Quantum-Proof Blockchains?

Researchers in Russia say they’ve developed and tested the world’s first blockchain that won’t be vulnerable to encryption-breaking attacks from future quantum computers.  This technique could be a means of protecting fast-growing cryptocurrencies like Bitcoin and Ethereum which are safe from today’s code-breaking methods, but could be exposed by tomorrow’s vastly more powerful quantum machines.  A team from the Russian Quantum Centre in Moscow says its quantum blockchain technology has been successfully tested with one of Russia’s largest banks, Gazprombank, and could be used as a proof of concept to underpin secure data encryption and storage methods in the future.

Blockchain what?

Blockchain is a publicly accessible, decentralized ledger of recorded information, spread across multiple computers on the internet.  This kind of distributed database is the underlying technology that makes Bitcoin possible where it maintains a list of time-stamped digital transactions that can be viewed by anyone on the platform.  The idea is that the blockchain frees users on the network from needing any kind of middleman or central authority to regulate transactions or exchanges of information.  Because all interactions are recorded in the distributed ledger, the blockchain makes everything a matter of public record, which, when it comes to Bitcoin, is what ensures that transactions are legitimate, and that units of the currency aren’t duplicated.  Check out the video below…

But there’s a problem…

When a computer conducts a transaction, the system uses digital signatures for authentication purposes and while that protection layer may offer strong enough encryption to secure those exchanges today, they won’t be able to withstand quantum computers.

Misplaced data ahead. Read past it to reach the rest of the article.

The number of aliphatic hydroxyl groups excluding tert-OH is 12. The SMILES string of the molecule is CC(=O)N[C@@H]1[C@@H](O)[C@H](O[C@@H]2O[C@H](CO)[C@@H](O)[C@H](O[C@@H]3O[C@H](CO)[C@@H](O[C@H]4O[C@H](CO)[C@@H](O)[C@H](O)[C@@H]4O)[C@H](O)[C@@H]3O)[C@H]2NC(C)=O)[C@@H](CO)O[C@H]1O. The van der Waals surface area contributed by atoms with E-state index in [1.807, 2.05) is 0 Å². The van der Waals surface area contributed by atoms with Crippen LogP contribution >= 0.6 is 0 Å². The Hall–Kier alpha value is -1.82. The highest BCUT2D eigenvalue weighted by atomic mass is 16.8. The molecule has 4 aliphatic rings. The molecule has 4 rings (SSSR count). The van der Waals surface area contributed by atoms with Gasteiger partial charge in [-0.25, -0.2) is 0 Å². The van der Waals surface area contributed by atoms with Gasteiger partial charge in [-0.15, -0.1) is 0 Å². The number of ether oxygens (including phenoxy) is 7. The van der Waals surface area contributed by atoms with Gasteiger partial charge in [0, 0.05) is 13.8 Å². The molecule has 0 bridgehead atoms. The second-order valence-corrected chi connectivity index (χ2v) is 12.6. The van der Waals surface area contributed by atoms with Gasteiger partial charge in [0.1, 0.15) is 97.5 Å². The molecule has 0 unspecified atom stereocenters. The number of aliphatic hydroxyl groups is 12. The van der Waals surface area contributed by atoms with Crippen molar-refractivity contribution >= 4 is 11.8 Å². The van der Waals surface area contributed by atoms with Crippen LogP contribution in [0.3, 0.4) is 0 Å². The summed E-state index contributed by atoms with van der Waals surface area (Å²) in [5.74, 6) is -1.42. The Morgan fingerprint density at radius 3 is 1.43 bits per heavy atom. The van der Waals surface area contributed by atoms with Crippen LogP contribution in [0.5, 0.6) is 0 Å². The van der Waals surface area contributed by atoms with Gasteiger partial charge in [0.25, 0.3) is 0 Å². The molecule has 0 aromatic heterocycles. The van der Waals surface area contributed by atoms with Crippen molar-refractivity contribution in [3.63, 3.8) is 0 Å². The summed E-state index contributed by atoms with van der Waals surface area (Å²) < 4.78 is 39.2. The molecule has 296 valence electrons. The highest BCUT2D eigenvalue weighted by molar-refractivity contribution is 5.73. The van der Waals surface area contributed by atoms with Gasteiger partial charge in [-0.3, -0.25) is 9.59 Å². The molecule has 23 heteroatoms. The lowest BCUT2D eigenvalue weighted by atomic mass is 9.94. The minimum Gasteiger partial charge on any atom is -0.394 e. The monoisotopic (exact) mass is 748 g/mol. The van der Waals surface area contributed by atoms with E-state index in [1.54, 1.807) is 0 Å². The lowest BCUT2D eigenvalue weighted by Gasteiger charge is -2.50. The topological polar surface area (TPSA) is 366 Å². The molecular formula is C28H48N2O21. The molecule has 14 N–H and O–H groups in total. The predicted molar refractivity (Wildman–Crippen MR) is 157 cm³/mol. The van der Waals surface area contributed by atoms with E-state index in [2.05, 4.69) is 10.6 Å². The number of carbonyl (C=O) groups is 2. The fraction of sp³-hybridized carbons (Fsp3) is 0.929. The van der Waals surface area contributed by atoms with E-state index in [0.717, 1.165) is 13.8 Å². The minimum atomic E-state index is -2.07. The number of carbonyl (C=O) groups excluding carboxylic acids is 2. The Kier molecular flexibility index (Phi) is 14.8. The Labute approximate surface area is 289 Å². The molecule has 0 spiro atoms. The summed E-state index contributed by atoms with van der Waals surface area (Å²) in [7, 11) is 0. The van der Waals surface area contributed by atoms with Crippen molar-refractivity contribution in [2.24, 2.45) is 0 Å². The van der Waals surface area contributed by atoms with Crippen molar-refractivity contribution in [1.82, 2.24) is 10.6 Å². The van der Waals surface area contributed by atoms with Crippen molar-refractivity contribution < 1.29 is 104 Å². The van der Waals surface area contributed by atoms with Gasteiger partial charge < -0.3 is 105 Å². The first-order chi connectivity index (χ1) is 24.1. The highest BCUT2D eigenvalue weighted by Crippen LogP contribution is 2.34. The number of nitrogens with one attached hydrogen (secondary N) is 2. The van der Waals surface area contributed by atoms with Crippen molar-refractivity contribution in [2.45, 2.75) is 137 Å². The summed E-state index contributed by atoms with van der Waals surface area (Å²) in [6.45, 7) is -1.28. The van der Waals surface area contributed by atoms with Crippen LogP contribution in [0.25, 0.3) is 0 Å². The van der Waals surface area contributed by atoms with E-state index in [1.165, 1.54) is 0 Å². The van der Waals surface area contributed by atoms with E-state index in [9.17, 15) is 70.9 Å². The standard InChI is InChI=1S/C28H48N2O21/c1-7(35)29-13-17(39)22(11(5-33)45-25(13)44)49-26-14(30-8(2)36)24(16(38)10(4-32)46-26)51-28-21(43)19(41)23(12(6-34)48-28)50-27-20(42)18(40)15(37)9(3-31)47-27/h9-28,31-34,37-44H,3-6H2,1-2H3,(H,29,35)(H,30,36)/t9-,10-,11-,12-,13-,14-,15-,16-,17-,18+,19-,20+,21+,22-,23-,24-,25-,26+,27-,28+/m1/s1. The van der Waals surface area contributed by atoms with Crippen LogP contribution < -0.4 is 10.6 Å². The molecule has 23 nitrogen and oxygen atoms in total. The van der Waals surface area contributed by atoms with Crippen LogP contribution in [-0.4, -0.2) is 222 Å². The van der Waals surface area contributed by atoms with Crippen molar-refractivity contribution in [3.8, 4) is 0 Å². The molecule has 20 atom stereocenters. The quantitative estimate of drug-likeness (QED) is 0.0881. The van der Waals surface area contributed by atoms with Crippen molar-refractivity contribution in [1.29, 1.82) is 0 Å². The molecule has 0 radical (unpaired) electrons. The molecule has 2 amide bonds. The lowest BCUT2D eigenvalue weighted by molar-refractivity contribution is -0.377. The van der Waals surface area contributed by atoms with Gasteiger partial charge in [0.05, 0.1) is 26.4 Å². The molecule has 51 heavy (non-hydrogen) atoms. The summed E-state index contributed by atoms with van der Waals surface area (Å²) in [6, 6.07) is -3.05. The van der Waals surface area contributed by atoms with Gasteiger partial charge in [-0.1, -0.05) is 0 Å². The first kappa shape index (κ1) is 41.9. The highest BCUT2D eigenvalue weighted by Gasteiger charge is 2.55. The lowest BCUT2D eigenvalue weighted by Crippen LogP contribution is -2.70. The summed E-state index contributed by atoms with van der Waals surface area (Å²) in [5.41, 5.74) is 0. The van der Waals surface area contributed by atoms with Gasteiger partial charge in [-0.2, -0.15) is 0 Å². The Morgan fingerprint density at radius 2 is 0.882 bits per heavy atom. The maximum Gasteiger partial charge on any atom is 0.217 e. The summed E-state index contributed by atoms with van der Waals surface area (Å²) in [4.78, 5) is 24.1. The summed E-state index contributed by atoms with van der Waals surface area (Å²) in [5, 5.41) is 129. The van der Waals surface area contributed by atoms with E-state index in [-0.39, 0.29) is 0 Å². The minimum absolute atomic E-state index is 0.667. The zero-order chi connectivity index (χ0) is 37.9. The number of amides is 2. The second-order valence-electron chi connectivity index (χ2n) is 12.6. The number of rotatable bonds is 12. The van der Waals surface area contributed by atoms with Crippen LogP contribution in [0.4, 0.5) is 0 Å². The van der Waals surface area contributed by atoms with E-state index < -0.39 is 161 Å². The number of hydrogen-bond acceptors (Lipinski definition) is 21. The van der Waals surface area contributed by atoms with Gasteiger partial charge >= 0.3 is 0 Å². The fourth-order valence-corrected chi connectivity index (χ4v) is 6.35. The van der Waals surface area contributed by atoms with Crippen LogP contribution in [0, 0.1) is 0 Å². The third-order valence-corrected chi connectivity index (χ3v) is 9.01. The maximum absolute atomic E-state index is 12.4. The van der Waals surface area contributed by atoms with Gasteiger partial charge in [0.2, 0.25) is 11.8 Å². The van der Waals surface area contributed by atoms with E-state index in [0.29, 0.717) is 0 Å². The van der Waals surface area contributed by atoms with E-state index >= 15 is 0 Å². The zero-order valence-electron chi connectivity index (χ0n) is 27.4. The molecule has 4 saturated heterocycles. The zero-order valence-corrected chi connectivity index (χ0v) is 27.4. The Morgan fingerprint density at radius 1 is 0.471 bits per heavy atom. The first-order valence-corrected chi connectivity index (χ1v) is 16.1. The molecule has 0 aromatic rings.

“In our quantum-secure blockchain setup, we get rid of digital signatures altogether.  Instead, we utilize quantum cryptography for authentication…”

Quantum cryptography depends on entangled particles to work, and the researchers’ system used what’s called quantum key distribution, which the researchers say makes it possible to make sure nobody’s eavesdropping on private communications.

SOURCE: Sciencealert.com

Chinese diamond experiment may help crack one of the world’s toughest codes…

An experiment in China using diamonds has put quantum code-breaking a step closer to reality, threatening to one day break the digital encryption technologies that safeguard banks, governments and the military.  In their experiment, quantum physicists in Hefei, Anhui province, reportedly broke down the number 35 into its factors – the numbers five and seven – on a new type of quantum computing device built inside a diamond.

The process, known as factorization, is the key to cracking the most popular digital algorithm used in encryption today.  The research was led by quantum physicist Professor Du Jiangfeng at the University of Science and Technology of China, and details of the results were published in the journal Physical Review Letters in March 2017.

The popular RSA algorithm, developed by Ron Rivest, Adi Shamir and Leonard Adleman in the 1970s, uses the product of two large prime numbers to encrypt a message.  Only people who know the two prime numbers can decode the message, because it is practically impossible to factor the product of two prime numbers when they were sufficiently large.  An enormous amount of digital computing power and thousands of years would be needed to determine the prime numbers used in the RSA system.  But, in theory, a quantum computer could break a RSA code in the blink of an eye.

Professor Duan Changkui, another researcher involved in the experiment, said many technical challenges had to be overcome before the device could be used to break a code. These problems ranged from precise control of particles to better diamonds.

“The artificial diamonds must be extremely pure, and their nitrogen-vacancy centres perfectly aligned. The manufacturing process is very difficult,” he said.  “It is not easy to predict when the first practical machine could be built.”  But cryptographers were bracing for a battle…

RSA is just one type of algorithm. There are other mathematical methods of encryption that cannot be decoded by large-number factorization (like OTPSME), and these will be the second or third line of defense…

SOURCE: South China Morning Post

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